In cellular respiration, a glucose molecule is broken down into two pyruvic acid molecules, which each produce one ethanol and one carbon dioxide molecule during fermentation. This means that there are a total of 4 carbon dioxide molecules produced.
Cellular respiration is the set of the metabolic reactions and processes that take place in the cells of organisms to convert biochemical energy from nutrients into adenosine triphosphate (ATP), and then release waste products. The reactions involved in respiration are catabolic reactions, which break large molecules into smaller ones, releasing energy in the process as weak so-called "high-energy" bonds are replaced by stronger bonds in the products. Respiration is one of the key ways a cell gains useful energy to fuel cellular activity. Cellular respiration is considered an exothermic redox reaction. The overall reaction is broken into many smaller ones when it occurs in the body, most of which are redox reactions themselves. Although technically, cellular respiration is a combustion reaction, it clearly does not resemble one when it occurs in a living cell. This difference is because it occurs in many separate steps. While the overall reaction is a combustion reaction, no single reaction that comprises it is a combustion reaction.
Nutrients that are commonly used by animal and plant cells in respiration include sugar, amino acids and fatty acids, and a common oxidizing agent (electron acceptor) is molecular oxygen (O2). The energy stored in ATP (its third phosphate group is weakly bonded to the rest of the molecule and is cheaply broken allowing stronger bonds to form, thereby transferring energy for use by the cell) can then be used to drive processes requiring energy, including biosynthesis, locomotion or transportation of molecules across cell membranes.
Exercise physiology is the study of the acute responses and chronic adaptations to a wide range of physical exercise conditions. In addition, many exercise physiologists study the effect of exercise on pathology, and the mechanisms by which exercise can reduce or reverse disease progression. Accreditation programs exist with professional bodies in most developed countries, ensuring the quality and consistency of education. In Canada, one may obtain the professional certification title - Certified Exercise Physiologist for those working with clients (both clinical and non clinical) in the health and fitness industry.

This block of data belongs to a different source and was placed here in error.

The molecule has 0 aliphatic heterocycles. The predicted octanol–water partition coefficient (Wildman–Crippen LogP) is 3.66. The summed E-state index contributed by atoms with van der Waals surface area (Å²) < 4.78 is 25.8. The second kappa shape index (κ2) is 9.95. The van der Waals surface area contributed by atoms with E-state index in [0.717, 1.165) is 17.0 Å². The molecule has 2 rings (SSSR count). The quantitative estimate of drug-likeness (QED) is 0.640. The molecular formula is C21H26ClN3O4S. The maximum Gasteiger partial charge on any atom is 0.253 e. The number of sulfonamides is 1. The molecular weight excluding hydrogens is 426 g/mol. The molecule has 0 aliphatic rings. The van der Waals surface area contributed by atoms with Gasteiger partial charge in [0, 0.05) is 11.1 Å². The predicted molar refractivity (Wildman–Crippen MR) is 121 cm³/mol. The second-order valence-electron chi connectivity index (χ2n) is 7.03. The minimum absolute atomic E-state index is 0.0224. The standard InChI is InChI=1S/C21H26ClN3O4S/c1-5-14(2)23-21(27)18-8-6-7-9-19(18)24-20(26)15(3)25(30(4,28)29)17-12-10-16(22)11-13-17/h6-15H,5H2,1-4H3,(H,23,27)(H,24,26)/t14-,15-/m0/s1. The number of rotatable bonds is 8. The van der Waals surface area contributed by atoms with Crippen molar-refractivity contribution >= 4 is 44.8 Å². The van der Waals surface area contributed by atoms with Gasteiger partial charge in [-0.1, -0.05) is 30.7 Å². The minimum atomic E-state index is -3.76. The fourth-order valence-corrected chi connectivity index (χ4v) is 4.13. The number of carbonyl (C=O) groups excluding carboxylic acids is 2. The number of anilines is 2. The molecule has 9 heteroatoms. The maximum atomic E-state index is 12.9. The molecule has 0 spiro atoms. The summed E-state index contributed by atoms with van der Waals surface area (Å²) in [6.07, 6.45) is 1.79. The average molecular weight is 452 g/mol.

An exercise physiologist's area of study may include but is not limited to biochemistry, bioenergetics, cardiopulmonary function, hematology, biomechanics, skeletal muscle physiology, neuroendocrine function, and central and peripheral nervous system function. Furthermore, exercise physiologists range from basic scientists, to clinical researchers, to clinicians, to sports trainers.
Commonly an acid anhydride is an organic compound that has two acyl groups bound to the same oxygen atom. Most commonly, the acyl groups are derived from the same carboxylic acid, the formula of the anhydride being (RC(O))2O. Symmetrical acid anhydrides of this type are named by replacing the word acid in the name of the parent carboxylic acid by the word anhydride. Thus, (CH3CO)2O is called acetic anhydride. Mixed (or unsymmetrical) acid anhydrides, such as acetic formic anhydride (see below), are known.
One or both acyl groups of an acid anhydride may also be derived from another type of organic acid, such as sulfonic acid or a phosphonic acid. One of the acyl groups of an acid anhydride can be derived from an inorganic acid such as phosphoric acid. The mixed anhydride 1,3-bisphosphoglycerate is an intermediate in the formation of ATP via glycolysis, is the mixed anhydride between 3-phosphoglyceric acid and phosphoric acid. Acidic oxides are often classified as acid anhydrides.
Carbonic acid gas
Dry ice (solid phase)
α-ketopropionic acid; acetylformic acid; pyroracemic acid; Pyr
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Ethanol fuel is ethanol (ethyl alcohol), the same type of alcohol found in alcoholic beverages. It is most often used as a motor fuel, mainly as a biofuel additive for gasoline. World ethanol production for transport fuel tripled between 2000 and 2007 from 17 billion to more than 52 billion liters. From 2007 to 2008, the share of ethanol in global gasoline type fuel use increased from 3.7% to 5.4%. In 2011 worldwide ethanol fuel production reached 22.36 billion U.S. liquid gallons (bg) (84.6 billion liters), with the United States as the top producer with 13.9 bg (52.6 billion liters), accounting for 62.2% of global production, followed by Brazil with 5.6 bg (21.1 billion liters). Ethanol fuel has a "gasoline gallon equivalency" (GGE) value of 1.5 US gallons (5.7 L), which means 1.5 gallons of ethanol produce the energy of one gallon of gasoline.
Ethanol fuel is widely used in Brazil and in the United States, and together both countries were responsible for 87.1% of the world's ethanol fuel production in 2011. Most cars on the road today in the U.S. can run on blends of up to 10% ethanol, and ethanol represented 10% of the U.S. gasoline fuel supply derived from domestic sources in 2011. Since 1976 the Brazilian government has made it mandatory to blend ethanol with gasoline, and since 2007 the legal blend is around 25% ethanol and 75% gasoline (E25). By December 2011 Brazil had a fleet of 14.8 million flex-fuel automobiles and light trucks and 1.5 million flex-fuel motorcycles that regularly use neat ethanol fuel (known as E100).